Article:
It seems that for your own journey you have reached a point where you are ready to get professional help. Fortunately, there are people in the community who are empathetic and knowledgeable about your past and current struggles and who are experienced at working with people who have had abuse occur in their pasts. I think you would benefit from finding a mental health professional that has experience working with individuals who have been sexually abused.

I do feel obligated to inform you that trauma work is a difficult therapeutic process, but the process does work if you are able to trust the process and your mental health professional. So there IS hope! And I commend you for taking the step and asserting yourself and your needs in the midst of a very difficult situation.

I also wanted to share some tips for things you can do that can help. Deep breathing techniques can help you relax during times when you feel especially anxious. Meditation and mindfulness practices can make you feel more “in control” and can also bring you more self-awareness which will be beneficial to you before, during, and after doing your trauma work. This increased awareness will also assist you in establishing clearer emotional and physical boundaries with others that will also heighten your level of felt safety. Support groups also exist both online and in person, whether they be held in churches or by other establishments.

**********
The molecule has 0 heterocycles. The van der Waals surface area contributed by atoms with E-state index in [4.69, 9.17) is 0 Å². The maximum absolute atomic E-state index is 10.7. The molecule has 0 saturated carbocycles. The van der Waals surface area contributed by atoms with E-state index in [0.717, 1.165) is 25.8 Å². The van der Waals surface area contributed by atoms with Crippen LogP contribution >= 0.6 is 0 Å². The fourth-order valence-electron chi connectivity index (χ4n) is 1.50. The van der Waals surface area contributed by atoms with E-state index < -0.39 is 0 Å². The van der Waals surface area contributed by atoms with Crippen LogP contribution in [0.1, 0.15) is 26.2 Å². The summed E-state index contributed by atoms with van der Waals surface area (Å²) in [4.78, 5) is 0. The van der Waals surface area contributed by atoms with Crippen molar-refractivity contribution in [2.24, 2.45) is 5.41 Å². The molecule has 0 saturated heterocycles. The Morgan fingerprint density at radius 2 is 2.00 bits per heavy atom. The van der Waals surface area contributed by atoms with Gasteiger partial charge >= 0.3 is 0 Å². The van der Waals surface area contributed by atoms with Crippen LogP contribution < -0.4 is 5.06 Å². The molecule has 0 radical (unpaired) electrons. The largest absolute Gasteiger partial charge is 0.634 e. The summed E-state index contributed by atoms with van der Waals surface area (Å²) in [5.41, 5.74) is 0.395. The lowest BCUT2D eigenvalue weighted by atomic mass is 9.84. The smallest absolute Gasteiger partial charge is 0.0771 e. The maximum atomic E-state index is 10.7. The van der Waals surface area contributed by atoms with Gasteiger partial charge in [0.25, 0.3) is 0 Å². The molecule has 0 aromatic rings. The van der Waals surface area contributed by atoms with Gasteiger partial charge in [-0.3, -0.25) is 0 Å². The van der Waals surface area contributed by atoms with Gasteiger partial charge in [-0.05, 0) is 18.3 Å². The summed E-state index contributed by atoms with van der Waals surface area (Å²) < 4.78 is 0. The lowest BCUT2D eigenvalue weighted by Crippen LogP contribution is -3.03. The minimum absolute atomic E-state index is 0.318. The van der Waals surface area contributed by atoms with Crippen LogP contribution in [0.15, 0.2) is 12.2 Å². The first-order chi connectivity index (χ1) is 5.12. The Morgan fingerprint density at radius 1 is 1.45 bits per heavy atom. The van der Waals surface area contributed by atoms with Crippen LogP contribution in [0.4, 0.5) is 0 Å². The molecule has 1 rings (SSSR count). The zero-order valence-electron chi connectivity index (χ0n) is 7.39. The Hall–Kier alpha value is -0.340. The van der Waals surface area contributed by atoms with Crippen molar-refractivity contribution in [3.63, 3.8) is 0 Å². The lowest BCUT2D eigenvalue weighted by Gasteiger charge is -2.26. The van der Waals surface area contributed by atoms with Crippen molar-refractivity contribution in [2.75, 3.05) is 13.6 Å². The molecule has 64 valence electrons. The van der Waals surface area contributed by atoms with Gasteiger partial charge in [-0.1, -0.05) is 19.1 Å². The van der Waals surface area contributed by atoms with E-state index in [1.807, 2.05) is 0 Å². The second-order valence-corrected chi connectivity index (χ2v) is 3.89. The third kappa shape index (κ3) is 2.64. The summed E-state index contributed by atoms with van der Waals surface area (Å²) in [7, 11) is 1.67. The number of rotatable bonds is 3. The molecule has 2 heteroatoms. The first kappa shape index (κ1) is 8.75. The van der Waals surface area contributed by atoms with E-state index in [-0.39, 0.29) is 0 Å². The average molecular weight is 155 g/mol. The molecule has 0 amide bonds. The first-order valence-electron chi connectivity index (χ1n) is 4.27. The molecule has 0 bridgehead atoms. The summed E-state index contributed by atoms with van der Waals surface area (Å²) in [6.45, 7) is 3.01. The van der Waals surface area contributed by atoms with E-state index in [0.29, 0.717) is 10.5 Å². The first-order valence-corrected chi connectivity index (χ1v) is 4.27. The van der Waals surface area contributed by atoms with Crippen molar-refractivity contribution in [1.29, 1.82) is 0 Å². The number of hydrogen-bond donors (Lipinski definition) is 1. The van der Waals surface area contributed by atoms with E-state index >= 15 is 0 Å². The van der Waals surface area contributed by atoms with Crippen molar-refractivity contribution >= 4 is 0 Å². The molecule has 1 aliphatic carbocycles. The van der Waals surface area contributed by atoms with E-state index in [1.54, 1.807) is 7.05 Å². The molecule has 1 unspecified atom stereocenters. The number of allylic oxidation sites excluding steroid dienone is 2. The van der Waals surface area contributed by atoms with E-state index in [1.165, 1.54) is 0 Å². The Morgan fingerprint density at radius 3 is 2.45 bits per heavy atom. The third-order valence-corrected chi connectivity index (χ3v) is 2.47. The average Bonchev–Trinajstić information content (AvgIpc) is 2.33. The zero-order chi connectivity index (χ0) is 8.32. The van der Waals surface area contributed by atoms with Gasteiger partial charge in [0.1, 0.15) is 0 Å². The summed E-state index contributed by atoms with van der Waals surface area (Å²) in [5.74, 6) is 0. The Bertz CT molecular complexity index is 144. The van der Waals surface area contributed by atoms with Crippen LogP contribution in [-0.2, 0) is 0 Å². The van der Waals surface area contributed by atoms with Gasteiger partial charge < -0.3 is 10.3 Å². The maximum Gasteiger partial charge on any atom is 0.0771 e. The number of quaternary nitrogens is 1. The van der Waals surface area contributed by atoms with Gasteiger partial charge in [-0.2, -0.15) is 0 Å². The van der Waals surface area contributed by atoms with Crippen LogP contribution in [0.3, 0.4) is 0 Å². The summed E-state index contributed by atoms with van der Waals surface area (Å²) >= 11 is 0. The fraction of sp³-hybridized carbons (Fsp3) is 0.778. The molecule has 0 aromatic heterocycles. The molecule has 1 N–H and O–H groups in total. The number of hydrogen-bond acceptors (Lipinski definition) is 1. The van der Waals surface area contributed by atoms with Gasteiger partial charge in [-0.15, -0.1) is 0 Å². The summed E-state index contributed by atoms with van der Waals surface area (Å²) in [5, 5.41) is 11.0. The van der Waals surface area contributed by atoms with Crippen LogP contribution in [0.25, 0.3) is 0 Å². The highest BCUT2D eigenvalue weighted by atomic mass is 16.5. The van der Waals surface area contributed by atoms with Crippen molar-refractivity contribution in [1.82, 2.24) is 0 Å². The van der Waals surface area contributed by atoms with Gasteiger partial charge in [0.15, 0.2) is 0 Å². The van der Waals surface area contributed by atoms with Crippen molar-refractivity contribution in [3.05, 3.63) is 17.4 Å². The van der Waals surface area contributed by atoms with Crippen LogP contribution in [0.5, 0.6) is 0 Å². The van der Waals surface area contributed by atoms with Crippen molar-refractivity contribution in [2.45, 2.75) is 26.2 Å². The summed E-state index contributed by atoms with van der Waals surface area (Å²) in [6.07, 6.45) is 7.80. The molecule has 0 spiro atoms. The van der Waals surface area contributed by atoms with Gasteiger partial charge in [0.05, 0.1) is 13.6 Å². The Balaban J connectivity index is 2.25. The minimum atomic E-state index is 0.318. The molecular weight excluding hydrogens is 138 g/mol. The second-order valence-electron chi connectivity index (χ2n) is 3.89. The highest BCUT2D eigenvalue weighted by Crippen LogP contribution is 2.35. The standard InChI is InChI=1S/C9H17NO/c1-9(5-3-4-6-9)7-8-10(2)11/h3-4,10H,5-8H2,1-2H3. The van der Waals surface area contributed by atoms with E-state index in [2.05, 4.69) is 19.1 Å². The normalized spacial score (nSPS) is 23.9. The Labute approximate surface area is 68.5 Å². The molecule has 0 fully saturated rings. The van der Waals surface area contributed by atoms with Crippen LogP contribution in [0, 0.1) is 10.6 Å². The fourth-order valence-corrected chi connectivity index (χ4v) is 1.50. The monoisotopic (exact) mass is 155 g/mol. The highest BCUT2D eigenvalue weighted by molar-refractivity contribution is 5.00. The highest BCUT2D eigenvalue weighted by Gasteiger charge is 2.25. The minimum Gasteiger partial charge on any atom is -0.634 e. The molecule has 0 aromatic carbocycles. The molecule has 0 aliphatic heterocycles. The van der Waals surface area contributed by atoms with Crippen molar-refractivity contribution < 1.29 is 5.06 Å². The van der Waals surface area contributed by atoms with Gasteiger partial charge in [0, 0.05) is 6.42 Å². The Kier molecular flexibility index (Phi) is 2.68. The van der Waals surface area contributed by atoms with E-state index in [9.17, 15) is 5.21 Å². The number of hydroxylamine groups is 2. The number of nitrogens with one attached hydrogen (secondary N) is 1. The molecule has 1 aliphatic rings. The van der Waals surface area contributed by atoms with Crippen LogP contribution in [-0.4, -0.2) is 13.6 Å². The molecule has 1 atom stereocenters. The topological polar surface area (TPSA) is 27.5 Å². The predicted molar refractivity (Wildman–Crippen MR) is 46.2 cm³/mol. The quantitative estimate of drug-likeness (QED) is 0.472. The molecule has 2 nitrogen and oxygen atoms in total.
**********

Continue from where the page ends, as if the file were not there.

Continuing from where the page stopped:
I commend you for your bravery in asking for help with a difficult situation, and I hope the very best for you.

Therapists at Ozark Guidance would be happy to answer your questions and read what’s on your mind. Click the butterfly icon below to fill out an anonymous submission form with your question or concern. The form contains NO identifying information and is designed to give local women an online place to share concerns with a person qualified to offer feedback.

Disclaimer: This RESPONSE does not provide medical advice It is intended for informational purposes only. It is not a substitute for professional medical advice, diagnosis or treatment. Never ignore professional medical advice in seeking treatment because of something you have read on nwaMotherlode or Ozark Guidance websites.